How does malware circumvent anti-malware software and infiltrate your computer? Even the greatest software cannot always protect you. Even with the most recent anti-virus tools, it is still possible to fall victim to malware. Let’s establish basic terminologies and then discuss safety precautions.
A software vulnerability is not negative in and of itself. It is comparable to a hole in a bathroom wall: as long as no one is looking through it, no harm is done.
Obviously, you would want to rectify the issue and plug the hole by installing software updates that eliminate the vulnerability. However, as long as no one has discovered the hole, you are not at risk. It shouldn’t be there, but as long as no one is aware of it, everything is fine.
An exploit is analogous to a person discovering a hole in your toilet and peering through it to observe your private activities. If the hole is large enough, the intruder can even reach in and grab personal items or flush the toilet when you are not looking.
A software vulnerability can examine your computer’s data, steal personal information such as your passwords, or use your machine to transmit spam without your knowledge.
What Function Does Security Software Serve?
Anti-malware programs are analogous to security officers with a large photo album of all the individuals known to peep through gaps in toilet walls. As soon as they spot a character from that book, they expel them (or at least alert you to their presence).
Obviously, the difficulty is that these police officers are only as effective as the information they possess. If the anti-virus officer does not have the image of the Peeping Tom discovered elsewhere this morning, he will be unable to identify him.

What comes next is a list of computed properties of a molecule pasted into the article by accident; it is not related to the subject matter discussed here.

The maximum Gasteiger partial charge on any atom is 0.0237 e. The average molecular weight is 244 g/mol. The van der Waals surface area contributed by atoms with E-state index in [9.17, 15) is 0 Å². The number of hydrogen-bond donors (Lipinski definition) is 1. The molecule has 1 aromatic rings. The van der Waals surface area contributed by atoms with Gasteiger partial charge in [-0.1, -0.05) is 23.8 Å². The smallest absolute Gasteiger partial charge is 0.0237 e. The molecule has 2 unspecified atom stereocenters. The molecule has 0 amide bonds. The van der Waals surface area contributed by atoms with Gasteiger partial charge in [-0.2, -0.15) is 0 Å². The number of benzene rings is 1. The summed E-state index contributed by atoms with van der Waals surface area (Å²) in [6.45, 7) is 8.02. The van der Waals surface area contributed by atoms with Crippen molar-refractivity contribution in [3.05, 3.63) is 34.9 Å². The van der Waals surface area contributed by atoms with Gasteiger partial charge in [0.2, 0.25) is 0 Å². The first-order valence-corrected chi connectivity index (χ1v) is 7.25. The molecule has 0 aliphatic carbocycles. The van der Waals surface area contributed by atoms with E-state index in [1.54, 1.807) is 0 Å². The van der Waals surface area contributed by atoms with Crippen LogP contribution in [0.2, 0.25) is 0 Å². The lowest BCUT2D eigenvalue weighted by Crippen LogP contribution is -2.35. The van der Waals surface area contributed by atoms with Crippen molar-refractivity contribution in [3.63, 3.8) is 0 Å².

That’s why anti-malware software and its databases receive so many upgrades!
However, not all anti-malware software is equally effective and efficient, just as not all law enforcement officers are same. Some are better than others in perceiving particular types of things, while others receive superior data from their headquarters. Some anti-malware technologies are better than others in detecting particular threats. Some are simply incompetent.
Unlike a bathroom wall, software vulnerabilities are frequently not evident or easy to discover. It’s not unusual for a vulnerability to exist for years before an exploit is developed.
To continue the “computer software is like a bathroom” analogy, it is quite difficult to locate the holes in your wall. Depending on the quality of the original builder, there may be holes that are difficult to locate, but these are typically located and repaired fast.
And here’s the frightening part: hackers are like someone who spends all day and night peering at your bathroom wall from the outside, hoping to locate a hole that no one has ever found before. It’s not a new hole; it’s always been there!
Or, perhaps, they will identify a new way to exploit a previously identified but unpatched vulnerability. In either case, as soon as they are successful, they produce malware that exploits the unpatched breach in your bathroom wall (the software on your computer).
The advice for avoiding software vulnerabilities remains unchanged.
Update your computer software regularly.
Keep your anti-malware tools and their databases up-to-date; this is typically accomplished automatically.
In certain situations, uninstall applications known to pose problems, such as Java and Flash Player. Thankfully, both are now largely redundant!
And, of course, do not invite a swarm of Peeping Toms onto your computer by opening risky attachments, executing questionable downloads, or visiting questionable websites.
Create backups of all your vital data, as well as a full system backup.